“….Christians should work for cultural change which would make abortion unthinkable, by most people and in most circumstances, whether or not it is illegal.”

Absolutely. This reminds me of the arguments forwarded by the prison abolitionist movement; that is, we should seek to create a society in which incarceration wouldn’t be necessary. Pertinent to this as well as the question of the abortion, this would extend to eliminating GBV and pernicious gender norms.

Thanks so much for this brilliant, measured piece.

As a pro-life Christian who also sees hypocrisy on both sides, I agree heartily with most everything you said. I do however think there is a more nuanced reason that the left uses the terms “the right to choose” and “reproductive rights”. There is a very real sense in which the bodily autonomy of the pregnant woman is being infringed upon, and there are strong legal arguments to be made for allowing abortion solely on that basis. I think the determination of when life begins can be argued legally, theologically, and philosophically, and come to answers ranging all the way between conception and birth. But in a way, the pregnant woman’s body is acting as a life support system for the developing fetus from conception forward, and there’s a pretty good medical sense of when that ceases to be necessary and other life support can take over. Who has the right to force the woman’s life support system to continue to be used? Are there any other legal examples in which the government is granted the power to override the will of an individual regarding how they use their own body for up to 9 months? There are some bystander laws or good Samaritan laws that give punishment for failing to help someone when one could reasonably do so, but by and large, we don’t legally require individuals to risk or even inconvenience themselves to save another. When a person is on life support, we grant to right to discontinue that support to the closest family member, and that is certainly the pregnant mother. So while I think it’s morally better (especially as a Christian) to choose to provide care for the life of the fetus when possible, forcing someone to do so is far less settled from a legal standpoint. Thank you for your thoughtful engagement on this!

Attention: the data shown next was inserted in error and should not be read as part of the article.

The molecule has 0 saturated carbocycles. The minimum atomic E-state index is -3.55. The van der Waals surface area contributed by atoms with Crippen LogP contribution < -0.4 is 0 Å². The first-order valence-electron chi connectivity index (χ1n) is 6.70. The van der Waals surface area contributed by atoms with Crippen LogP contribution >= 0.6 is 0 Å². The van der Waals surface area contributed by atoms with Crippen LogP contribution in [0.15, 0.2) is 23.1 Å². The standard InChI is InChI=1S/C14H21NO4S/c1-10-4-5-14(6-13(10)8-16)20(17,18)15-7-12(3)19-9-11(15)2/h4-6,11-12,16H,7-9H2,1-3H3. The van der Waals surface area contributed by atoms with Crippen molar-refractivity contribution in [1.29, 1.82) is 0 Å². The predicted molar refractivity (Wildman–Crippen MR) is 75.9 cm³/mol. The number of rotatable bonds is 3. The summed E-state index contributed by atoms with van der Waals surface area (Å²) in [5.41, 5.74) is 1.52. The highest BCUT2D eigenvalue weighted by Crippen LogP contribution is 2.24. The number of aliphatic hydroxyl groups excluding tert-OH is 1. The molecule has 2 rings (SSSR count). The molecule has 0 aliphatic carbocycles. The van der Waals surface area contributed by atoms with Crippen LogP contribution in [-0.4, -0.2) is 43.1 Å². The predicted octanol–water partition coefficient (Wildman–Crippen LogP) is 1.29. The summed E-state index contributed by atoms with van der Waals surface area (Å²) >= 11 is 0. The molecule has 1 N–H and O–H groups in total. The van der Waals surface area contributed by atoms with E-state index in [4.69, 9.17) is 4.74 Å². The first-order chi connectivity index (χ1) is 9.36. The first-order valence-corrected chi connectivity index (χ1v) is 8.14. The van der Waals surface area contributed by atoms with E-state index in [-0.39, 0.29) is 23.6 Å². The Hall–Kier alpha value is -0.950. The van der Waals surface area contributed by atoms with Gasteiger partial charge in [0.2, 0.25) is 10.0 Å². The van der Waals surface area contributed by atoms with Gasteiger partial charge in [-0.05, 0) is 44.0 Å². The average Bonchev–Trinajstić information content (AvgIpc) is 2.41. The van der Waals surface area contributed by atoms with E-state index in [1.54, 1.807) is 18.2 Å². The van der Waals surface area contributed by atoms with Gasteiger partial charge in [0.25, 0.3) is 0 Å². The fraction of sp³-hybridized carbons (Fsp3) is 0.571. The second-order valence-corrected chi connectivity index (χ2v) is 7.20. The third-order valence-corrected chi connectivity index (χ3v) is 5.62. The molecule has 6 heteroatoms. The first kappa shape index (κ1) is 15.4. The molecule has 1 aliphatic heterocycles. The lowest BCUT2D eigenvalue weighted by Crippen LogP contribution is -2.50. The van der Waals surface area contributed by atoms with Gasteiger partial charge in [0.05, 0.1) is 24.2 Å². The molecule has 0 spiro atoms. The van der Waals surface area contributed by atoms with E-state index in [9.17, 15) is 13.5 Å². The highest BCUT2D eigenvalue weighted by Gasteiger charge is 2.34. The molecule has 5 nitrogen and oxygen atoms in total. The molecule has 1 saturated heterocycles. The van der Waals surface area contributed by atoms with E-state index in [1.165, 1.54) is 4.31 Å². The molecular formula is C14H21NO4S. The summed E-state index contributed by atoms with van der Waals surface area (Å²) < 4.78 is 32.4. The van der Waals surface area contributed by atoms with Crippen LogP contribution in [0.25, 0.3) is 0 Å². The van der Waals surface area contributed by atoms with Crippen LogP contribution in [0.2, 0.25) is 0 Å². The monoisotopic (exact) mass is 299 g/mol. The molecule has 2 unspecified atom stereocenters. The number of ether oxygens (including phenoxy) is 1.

(1) Biologically, there is no question about when a new human life begins- it begins with conception. The UN Convention on the rights of the child accepts this. The philosophical question is whether every human being is a human person, and this is what is debated. Christian theologians mostly agree that personhood does not depend on capacities but is a relational concept. The embryo/fetus is a human person whose personal capacities exist potentially, awaiting development.

(2) Nobody has absolute autonomy over his/her body. Human rights law recognizes that I have no right to sell my body into slavery, or my body parts for commercial purposes. And governments do have laws about soliciting, public indecency, etc. In marriage (at least as conceived Christianly- 1 Cor 7:4) the bodies of husband and wife belong to each other.

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June 2022